Tech

Technically HR: LinkedIn Learning releases new pilot offering expert advice to learners

The new pilot will feature chat with an AI tool whose responses are based on expert content.
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Francis Scialabba

4 min read

LinkedIn will begin offering AI-powered learning opportunities based on the courses of some of its top business and professional experts in career development, business strategy, and well-being in a new pilot for its learning platform.

One of the instructors featured in this new program, Anil Gupta, a business strategist who teaches courses on LinkedIn Learning, said in a blog post about the pilot that this feature “will make it easier for instructors to scale their teaching and connect with even more learners.”

Learners will be able to directly chat with an AI tool whose answers are based on the experts’ LinkedIn Learning courses, as well as other published materials that the platform has access to to inform its responses.

“Sometimes a learner comes in and they have a more general question, and what they want to do is ask…and understand what content they can get, where to [get] help, etcetera,” said LinkedIn’s VP of Product Hari Srinivasan. “Sometimes they actually find that one of the instructors—just like you might [have] at work…a mentor out there who has a little bit more understanding of you—and they want to go deeper with that person…This idea of getting expertise from a particular person is going to solve that pain point and let you go deeper with them.”

Learners will be able to pose questions to the AI tool and get instant advice from the “instructor.” The platform will also take into account the learner’s background and job information based on their LinkedIn profile. Advice for an entry-level employee and C-suite executive may look different.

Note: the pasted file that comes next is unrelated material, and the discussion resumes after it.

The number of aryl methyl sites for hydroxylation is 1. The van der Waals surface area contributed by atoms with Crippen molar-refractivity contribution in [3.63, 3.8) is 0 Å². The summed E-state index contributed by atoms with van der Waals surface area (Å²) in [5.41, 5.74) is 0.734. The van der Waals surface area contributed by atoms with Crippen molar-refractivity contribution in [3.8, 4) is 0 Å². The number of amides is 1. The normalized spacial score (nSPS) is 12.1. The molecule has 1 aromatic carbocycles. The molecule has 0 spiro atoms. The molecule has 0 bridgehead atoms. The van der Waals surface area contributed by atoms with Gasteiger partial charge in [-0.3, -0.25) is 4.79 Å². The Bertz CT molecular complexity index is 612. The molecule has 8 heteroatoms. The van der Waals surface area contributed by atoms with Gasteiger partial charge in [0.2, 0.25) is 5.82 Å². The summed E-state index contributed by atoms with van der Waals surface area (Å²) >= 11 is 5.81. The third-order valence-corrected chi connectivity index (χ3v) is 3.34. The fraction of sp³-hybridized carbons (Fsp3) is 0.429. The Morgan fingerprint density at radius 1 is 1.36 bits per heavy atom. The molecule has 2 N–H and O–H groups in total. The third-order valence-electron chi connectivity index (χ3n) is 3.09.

“There’s not one right answer for many things…especially post secondary education,” he said. “When we’re talking about how to prioritize tasks or how to show up in a meeting or what might have [gone] wrong, we learned pretty quickly that there’s not always [one] right answer to it.”

More than 16,000 enterprise organizations use learning solutions offered by Linkedin Learning for employee upskilling and development.

Srinivasan suggested that L&D pros can market this sort of bespoke, AI-informed learning to individuals higher up the corporate ladder. A senior executive might not need an entire course on corporate communication, but could benefit from chatting with an “expert” on communicating a tough decision with subordinates, for example.

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Srinivasan also said AI answers will look different depending on which expert a learner might question. The experts who the company worked with in the initial release come from different areas of the work and business worlds, so their answers might look different depending on which expert a learner queries. Srinivasan said this better reflects the real world.

LinkedIn is also designing a royalty program for its instructors when AI is consulted for help, so when the AI-powered guidance delivers answers or best practices, the instructors that informed those answers are paid for it. Navigating the IP used by AI applications has been the fodder for debates on how people and businesses should be compensated for fueling the massive knowledge base that trains AI models—even leading to a number of lawsuits by news organizations against ChatGPT’s parent OpenAI, whereas other companies have inked deals with the AI giant.

“A valuable teacher is invaluable. I believe in the power of instruction. I believe in the power of instructors,” Srinivasan said of the royalty program.

Zoom out. AI is poised to transform learning and development and post-secondary education, Srinivasan said. Tools like the AI chatbots, informed by an expert’s vast knowledge of a specific subject, have “opened up a new style of learning.”

L&D pros already know their LMS or library of courses must address different ways to learn. AI-powered learning can distill large courses into the exact bit of info a learner may need to level-up.

“There’s so many different learning styles out there. There are moments where people come in and they want to understand a piece of information or a framework, and certainly there’s a place for video and a place for text and a place for understanding it, but there’s other things…where you need to interact with the person or with the content or with the information in a different way.”

Quick-to-read HR news & insights

From recruiting and retention to company culture and the latest in HR tech, HR Brew delivers up-to-date industry news and tips to help HR pros stay nimble in today’s fast-changing business environment.